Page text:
The Fresh Loaf

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Tartine Loaf using 85% Extraction flour

bakeshack's picture

Tartine Loaf using 85% Extraction flour

This is a Tartine-style loaf I made using 100% Central Milling Old Country Type 85 (high extraction) flour.  I was very happy with the result since I got an extremely tender crumb with the my ideal crumb structure.  I can finally enjoy my favorite Tartine loaf with some added nutrition from this type of flour.  

Here is the final dough recipe which should yield a 3-lb loaf. 

100% CM Old Country Type 85 flour - 725 gr

85% Water - 616 gr

20% Leaven - 145 gr (100% hydration using CM Type 85 flour)

2% Salt - 14 gr

I pretty much followed the Tartine workflow for the Basic Country Loaf - 4 hrs bulk fermentation with folds being done every 30 mins, 18 hrs final rise in the refrigerator shaped into a large batard to imitate the Tartine Country Bread from the bakery.  

This loaf was baked for 20 mins with steam using 2 steaming towels and another 25 mins without steam to set the crust at 475F. 

Submitted to YeastSpotting -





Isand66's picture

Looks like you got a great crust and your crumb looks perfect.

Nice bake.  Must taste great with some cheese for breakfast.

bakeshack's picture

Thank you.  It tastes really great with cheese although I love frying it in butter until golden brown on one side, then spread Nutella.  

breadforfun's picture

Your loaves look really nice.  I typically make the Tartine formula with 35-40% of the Type 85 flour, and it comes out great.  I'll have to try 100% after I replenish my supply.



dabrownman's picture

about this bread - crumb crust, color, etc.....  Very nice bakeshack.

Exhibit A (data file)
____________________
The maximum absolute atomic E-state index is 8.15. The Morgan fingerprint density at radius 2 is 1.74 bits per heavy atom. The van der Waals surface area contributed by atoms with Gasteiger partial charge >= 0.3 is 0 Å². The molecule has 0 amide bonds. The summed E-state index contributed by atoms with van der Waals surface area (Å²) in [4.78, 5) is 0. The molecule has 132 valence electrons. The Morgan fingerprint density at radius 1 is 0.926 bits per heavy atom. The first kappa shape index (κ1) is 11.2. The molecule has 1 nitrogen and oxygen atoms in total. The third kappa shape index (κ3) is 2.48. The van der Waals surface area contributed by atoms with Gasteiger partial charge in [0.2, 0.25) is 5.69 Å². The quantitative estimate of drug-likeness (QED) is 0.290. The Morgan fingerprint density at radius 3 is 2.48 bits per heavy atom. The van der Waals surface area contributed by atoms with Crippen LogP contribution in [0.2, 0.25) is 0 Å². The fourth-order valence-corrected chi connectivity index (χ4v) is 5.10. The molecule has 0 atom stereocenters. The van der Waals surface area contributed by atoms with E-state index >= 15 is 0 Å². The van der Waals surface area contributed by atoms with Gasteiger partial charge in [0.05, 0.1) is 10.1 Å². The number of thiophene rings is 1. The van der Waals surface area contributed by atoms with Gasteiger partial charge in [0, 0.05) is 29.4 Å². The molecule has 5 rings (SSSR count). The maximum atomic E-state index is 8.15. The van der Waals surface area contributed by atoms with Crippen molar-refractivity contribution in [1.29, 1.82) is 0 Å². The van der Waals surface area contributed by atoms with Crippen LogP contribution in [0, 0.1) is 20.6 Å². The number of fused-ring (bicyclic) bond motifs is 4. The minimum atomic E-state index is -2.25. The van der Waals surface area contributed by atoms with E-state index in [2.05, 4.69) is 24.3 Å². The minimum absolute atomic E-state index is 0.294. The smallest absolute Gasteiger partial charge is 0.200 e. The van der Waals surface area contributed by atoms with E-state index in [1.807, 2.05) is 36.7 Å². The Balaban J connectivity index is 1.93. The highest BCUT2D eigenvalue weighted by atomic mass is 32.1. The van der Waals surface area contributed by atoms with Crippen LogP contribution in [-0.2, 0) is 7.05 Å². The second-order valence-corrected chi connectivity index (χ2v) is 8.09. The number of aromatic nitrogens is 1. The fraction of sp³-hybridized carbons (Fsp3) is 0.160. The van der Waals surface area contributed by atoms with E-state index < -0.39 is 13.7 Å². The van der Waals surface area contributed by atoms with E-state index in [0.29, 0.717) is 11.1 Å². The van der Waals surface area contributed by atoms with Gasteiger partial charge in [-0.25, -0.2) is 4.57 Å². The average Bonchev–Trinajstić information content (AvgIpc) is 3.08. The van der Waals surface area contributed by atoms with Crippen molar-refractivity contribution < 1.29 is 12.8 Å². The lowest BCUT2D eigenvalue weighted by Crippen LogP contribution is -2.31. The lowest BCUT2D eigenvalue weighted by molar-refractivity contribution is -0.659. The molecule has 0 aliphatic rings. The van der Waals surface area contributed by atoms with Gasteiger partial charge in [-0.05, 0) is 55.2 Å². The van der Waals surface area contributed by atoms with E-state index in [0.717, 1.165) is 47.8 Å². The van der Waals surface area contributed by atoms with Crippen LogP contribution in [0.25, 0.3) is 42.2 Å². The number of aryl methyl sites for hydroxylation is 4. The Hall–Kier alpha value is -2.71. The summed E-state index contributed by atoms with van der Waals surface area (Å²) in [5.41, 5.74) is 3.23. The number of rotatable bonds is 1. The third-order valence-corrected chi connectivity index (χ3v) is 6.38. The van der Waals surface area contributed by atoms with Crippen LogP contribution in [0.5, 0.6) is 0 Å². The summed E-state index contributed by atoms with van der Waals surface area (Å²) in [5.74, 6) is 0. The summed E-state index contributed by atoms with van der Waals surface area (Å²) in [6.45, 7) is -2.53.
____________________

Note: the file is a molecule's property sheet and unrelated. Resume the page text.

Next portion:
Now if it had been baked in a cold DO it would be perfect :-)

bakeshack's picture

Thank you very much!  I will baked it in a cold DO next time ala Chad Robertson. :-)


FrenchNyonya's picture

How do you make those nice and big iregular holes?? I have been trying to get this holes but it comes out small. Could it because I don't fo the 30 min interval folds??

Another question is I noticed the amount of water is realy high, thus I suppose the dough must be very gluey and sticky?? if that's the case, how do you shape it?? I have been having trouble shaping it coz it is just too soft to even lift it up..

bakeshack's picture

The irregular holes is definitely a combination of so many factors such as high hydration, lower protein bread flour (11-11.5%) from hard winter wheat, proper dough fermentation regimen, proper development of dough strength (not too strong but not too weak), etc..  I guess it's really a balance of these factors.  You will really see some bubbles on the surface of the dough and it should somehow hold its shape yet very extensible.  

I made a video on Youtube on how I shape my dough.  Just search "Tartine Final Shaping" .  It should give you an idea as to the consistency in the dough and how extensible it is yet strong enough to be handled that way.  

Finally, it's really a lot of practice and a lot of bread failures too.  :-)  From what you are describing, you might need to add more strength in your dough by adding more turns especially during the first 2 hours of bulk fermentation. You want to be very gentle during the final stages to keep the larger bubbles inside the dough which will help give you the open crumb structure.  


smignogna's picture

Marlon, your bread looks fantastic. I've been experimenting with a local T85 flour from upstate NY. Have you considered posting pictures bread making progress? or even videos? I would like to learn your technique --- my tartine method loafs never have that open of hole structure as your picture from above does. I usually keep my hydration to 80% so maybe I will try to increase it a bit. Also, what are you looking for to tell when your bulk fermentation and final rise are complete? I usually let me bulk rise until its about 50% increased. 

phickleJason's picture

I'm new here, found this thread looking for a Pain au Gruyere question.  

that loaf looks awesome.  I loved the results I had from their T-85.  is that the malted or unmalted?  

I believe I had a bag of the malted but it was an ordering mistake and I wanted to try the unmalted.